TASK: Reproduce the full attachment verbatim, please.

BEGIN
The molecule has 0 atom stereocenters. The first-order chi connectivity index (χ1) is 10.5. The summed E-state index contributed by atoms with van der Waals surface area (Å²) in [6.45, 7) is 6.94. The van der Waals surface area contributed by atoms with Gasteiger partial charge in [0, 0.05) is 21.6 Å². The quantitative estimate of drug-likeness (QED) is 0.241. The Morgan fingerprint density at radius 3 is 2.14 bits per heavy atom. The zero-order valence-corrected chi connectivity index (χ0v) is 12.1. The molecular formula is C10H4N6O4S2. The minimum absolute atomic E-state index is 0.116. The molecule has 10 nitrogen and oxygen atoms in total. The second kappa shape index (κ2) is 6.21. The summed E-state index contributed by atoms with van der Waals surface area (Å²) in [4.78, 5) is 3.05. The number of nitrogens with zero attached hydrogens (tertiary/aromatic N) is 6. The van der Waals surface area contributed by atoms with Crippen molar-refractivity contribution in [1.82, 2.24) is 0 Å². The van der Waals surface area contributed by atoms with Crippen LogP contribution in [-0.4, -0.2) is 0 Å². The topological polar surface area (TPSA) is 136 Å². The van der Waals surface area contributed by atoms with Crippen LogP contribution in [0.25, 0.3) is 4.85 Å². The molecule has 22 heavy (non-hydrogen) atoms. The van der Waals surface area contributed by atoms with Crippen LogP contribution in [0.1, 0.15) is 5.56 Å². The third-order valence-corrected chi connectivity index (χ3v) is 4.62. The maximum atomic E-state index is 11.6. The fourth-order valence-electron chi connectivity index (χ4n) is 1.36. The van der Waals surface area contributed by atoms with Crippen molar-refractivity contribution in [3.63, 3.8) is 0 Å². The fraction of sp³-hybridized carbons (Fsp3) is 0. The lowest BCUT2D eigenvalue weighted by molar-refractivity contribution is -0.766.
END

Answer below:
The molecule has 0 atom stereocenters. The first-order chi connectivity index (χ1) is 10.5. The summed E-state index contributed by atoms with van der Waals surface area (Å²) in [6.45, 7) is 6.94. The van der Waals surface area contributed by atoms with Gasteiger partial charge in [0, 0.05) is 21.6 Å². The quantitative estimate of drug-likeness (QED) is 0.241. The Morgan fingerprint density at radius 3 is 2.14 bits per heavy atom. The zero-order valence-corrected chi connectivity index (χ0v) is 12.1. The molecular formula is C10H4N6O4S2. The minimum absolute atomic E-state index is 0.116. The molecule has 10 nitrogen and oxygen atoms in total. The second kappa shape index (κ2) is 6.21. The summed E-state index contributed by atoms with van der Waals surface area (Å²) in [4.78, 5) is 3.05. The number of nitrogens with zero attached hydrogens (tertiary/aromatic N) is 6. The van der Waals surface area contributed by atoms with Crippen molar-refractivity contribution in [1.82, 2.24) is 0 Å². The van der Waals surface area contributed by atoms with Crippen LogP contribution in [-0.4, -0.2) is 0 Å². The topological polar surface area (TPSA) is 136 Å². The van der Waals surface area contributed by atoms with Crippen LogP contribution in [0.25, 0.3) is 4.85 Å². The molecule has 22 heavy (non-hydrogen) atoms. The van der Waals surface area contributed by atoms with Crippen LogP contribution in [0.1, 0.15) is 5.56 Å². The third-order valence-corrected chi connectivity index (χ3v) is 4.62. The maximum atomic E-state index is 11.6. The fourth-order valence-electron chi connectivity index (χ4n) is 1.36. The van der Waals surface area contributed by atoms with Crippen molar-refractivity contribution in [3.63, 3.8) is 0 Å². The fraction of sp³-hybridized carbons (Fsp3) is 0. The lowest BCUT2D eigenvalue weighted by molar-refractivity contribution is -0.766.